Our lives would be hell if it weren't for interoperability. You can plug pretty much any electrical appliance into any wall outlet and it will work (Just imagine if you couldn't!). You can create an e-mail on your Mac and someone running the 30-year-old Unix mail program on a dumb terminal can read it. I can send the paper on which I charted a patient's visit by fax to you and you can get a readable copy. These are all examples of interoperability. Is that all there is to it?
To answer that question, one has to know the difference between a functional requirement and a non-functional requirement. Yes, you read that right — not a dysfunctional requirement, but a non-functional requirement. This is a fancy term that computer scientists have come up with to describe requirements that are difficult to specify precisely for a variety of reasons. A few examples should help.
If I've got a 36" wide doorway and I'm buying a new refrigerator, I need to specify that it be able to fit through a 36" wide doorway. If it must be 42" wide, then that puts an upper limit of 36" on the depth. Maybe it must also have a minimum of 25 cubic feet of interior space. These are functional requirements.
There is another class of requirements. You can spot many of them because they end with a "y" or with "ability.” Examples include portability, reliability, security, usability, and, of course, interoperability. Some prefer the term "quality characteristics,” but I prefer to think of them as performance requirements. Any computer system that you or I might actually want to use should be fast enough, secure enough, easy enough to use, and interoperable enough to satisfy us. How fast? That's hard to specify, but if it's too slow you'll know it immediately. How secure? Again, it's hard to say unless there is a break-in, in which case it wasn't secure enough. The same goes for interoperability, which in the case of EHR, refers to whether you can send information to another doctor's EHR and what is sent satisfies the other doctor's need to know about the patient. If the needs of the sender and the recipient are satisfied, then there is enough interoperability.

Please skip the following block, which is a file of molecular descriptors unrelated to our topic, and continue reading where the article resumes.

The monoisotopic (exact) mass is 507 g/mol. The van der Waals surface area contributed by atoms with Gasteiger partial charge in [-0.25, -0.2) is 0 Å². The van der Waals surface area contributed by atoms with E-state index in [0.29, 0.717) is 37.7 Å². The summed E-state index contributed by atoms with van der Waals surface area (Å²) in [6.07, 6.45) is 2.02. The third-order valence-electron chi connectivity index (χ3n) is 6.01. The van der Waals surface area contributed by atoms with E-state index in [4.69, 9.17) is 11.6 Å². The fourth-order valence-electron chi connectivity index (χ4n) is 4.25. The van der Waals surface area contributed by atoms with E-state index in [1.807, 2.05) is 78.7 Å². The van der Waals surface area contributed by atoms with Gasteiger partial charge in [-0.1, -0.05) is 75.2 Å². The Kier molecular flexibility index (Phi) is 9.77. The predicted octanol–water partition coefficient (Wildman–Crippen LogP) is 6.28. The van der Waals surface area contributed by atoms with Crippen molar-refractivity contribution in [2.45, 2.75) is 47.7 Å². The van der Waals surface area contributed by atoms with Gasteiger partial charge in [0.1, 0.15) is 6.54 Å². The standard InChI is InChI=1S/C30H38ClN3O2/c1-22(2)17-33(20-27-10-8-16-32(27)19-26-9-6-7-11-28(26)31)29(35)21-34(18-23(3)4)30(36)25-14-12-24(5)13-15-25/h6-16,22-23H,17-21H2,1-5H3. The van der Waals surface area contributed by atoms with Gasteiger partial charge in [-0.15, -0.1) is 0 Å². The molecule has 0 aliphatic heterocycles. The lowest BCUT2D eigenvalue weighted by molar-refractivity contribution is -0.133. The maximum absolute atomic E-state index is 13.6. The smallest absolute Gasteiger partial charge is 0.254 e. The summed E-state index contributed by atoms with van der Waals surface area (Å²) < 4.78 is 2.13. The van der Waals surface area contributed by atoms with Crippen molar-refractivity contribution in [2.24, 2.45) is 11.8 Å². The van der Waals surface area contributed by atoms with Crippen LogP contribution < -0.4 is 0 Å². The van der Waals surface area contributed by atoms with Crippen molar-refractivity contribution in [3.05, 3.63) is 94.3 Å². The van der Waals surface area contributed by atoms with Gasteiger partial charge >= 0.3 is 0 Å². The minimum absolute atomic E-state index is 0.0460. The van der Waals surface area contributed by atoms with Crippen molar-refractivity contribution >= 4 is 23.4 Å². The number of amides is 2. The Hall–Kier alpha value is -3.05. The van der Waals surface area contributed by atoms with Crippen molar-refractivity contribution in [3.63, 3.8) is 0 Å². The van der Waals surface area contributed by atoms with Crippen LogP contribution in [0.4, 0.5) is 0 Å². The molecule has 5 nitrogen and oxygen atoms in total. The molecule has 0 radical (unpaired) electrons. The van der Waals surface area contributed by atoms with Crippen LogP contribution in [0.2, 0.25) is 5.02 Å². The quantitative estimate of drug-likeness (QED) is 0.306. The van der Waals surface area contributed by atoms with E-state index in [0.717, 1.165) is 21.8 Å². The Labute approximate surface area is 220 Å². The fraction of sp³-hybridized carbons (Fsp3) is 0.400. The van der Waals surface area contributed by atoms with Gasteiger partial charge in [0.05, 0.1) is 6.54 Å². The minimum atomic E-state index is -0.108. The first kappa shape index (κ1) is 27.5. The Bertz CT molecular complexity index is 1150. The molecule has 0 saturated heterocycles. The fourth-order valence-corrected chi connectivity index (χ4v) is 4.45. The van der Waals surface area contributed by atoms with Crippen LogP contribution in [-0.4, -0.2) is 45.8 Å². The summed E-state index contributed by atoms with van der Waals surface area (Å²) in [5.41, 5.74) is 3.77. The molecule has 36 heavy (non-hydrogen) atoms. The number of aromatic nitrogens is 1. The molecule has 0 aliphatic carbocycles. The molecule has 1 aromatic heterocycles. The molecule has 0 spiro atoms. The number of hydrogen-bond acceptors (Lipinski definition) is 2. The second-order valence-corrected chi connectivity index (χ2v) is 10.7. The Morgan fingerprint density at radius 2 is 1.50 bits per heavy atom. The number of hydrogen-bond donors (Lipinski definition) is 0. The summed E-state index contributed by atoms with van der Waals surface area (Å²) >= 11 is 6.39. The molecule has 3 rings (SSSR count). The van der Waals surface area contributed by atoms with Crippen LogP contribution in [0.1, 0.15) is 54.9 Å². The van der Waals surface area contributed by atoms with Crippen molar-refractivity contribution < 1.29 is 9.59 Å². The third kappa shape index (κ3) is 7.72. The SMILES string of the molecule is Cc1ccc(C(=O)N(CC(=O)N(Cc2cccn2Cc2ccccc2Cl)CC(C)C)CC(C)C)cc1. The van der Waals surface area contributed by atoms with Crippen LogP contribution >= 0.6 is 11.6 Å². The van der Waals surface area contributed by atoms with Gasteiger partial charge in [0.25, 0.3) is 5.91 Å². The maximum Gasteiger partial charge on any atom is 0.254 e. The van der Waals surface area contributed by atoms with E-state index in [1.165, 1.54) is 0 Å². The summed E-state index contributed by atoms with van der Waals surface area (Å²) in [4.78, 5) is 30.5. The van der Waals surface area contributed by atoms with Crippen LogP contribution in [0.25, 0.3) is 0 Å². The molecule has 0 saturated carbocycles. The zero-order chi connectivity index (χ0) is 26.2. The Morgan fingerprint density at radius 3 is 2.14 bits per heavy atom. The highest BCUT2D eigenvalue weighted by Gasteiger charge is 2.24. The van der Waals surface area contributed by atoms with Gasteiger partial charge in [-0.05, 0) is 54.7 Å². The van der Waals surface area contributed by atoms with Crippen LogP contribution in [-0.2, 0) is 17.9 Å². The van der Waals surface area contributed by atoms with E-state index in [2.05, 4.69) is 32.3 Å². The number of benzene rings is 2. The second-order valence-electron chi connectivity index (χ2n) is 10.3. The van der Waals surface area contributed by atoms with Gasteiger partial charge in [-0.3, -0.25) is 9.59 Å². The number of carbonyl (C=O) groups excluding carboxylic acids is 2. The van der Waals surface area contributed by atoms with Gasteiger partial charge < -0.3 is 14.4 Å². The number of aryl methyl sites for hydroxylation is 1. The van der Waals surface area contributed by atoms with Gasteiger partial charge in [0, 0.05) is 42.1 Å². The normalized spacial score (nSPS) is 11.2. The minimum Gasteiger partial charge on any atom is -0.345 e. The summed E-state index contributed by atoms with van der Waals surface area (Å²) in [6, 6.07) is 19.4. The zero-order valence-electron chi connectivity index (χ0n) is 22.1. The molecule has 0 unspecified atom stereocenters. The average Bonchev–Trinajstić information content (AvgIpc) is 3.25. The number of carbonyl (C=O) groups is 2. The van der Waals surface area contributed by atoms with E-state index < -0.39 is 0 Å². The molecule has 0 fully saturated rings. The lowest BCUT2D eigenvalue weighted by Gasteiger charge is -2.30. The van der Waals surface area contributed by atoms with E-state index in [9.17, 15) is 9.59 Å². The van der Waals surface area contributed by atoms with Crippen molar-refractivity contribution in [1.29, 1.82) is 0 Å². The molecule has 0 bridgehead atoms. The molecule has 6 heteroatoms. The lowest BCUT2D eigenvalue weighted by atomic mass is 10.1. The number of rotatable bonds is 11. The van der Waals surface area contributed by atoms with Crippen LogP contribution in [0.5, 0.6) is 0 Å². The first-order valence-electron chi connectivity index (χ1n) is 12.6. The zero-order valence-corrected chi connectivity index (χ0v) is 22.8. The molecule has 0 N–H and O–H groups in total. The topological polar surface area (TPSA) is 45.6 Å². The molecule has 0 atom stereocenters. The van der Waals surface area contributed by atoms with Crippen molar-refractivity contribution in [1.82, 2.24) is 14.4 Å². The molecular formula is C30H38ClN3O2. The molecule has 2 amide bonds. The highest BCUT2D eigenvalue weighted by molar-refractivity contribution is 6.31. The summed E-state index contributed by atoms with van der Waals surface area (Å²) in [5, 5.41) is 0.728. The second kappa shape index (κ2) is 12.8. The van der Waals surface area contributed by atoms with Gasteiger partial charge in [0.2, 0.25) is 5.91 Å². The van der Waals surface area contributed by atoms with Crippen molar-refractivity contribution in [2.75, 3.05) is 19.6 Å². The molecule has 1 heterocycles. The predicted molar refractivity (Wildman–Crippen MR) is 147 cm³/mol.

It gets a bit more complicated in practice because there are really three different types of interoperability:
1. Within an organization: It's rare to find a single system that does absolutely everything. More often, there may be separate systems handling personnel, payroll and staff scheduling, billing, clinical lab ordering and results, and maybe web-based e-prescribing. If it were possible for the patient-scheduling application to access and use data about staff availability from the personnel system that would demonstrate "within" interoperability.
2. Between organizations: This is usually what is meant when people talk about interoperability. How much and what kind of information about patients can be exchanged between organizations? Many EHR wonks aim to establish voluminous standards and specifications that will describe how fine-grained quantitative data can be exchanged. If you read the recent discussion about over-specification, you will probably already have guessed that, while this may be useful in some settings, I believe that 80 percent or more of doctors "between" interoperability needs would be satisfied if there was simply a reliable way to send clinic notes electronically in a format that could be received, stored, and displayed for viewing.
3. With the future: Both the typical computer system, and the software that runs on it, have finite life spans. If you implement an EHR and use it diligently, what will happen to those records when it's time to replace that EHR with a new one? What will happen to those original records when it's time to replace the second EHR with a third one? If you can still access all the records, prove that they haven't been tampered with, and don't have irresolvable references to obsolete codes, then you have achieved "future" interoperability. When it comes to "future" interoperability, EHR users fall into two categories: those that have already experienced the lack of it (i.e., they have already lost records or been unable to use them) and those who have yet to have this experience.
Justice Potter Stewart said of pornography, "I could never succeed in intelligibly [defining pornography]. But I know it when I see it."
Similarly, you may not be able to intelligibly define EHR interoperability, but you will know it when you have enough of it, and you will also know when you don't.
Find out more about Daniel Essin and our other Practice Notes bloggers.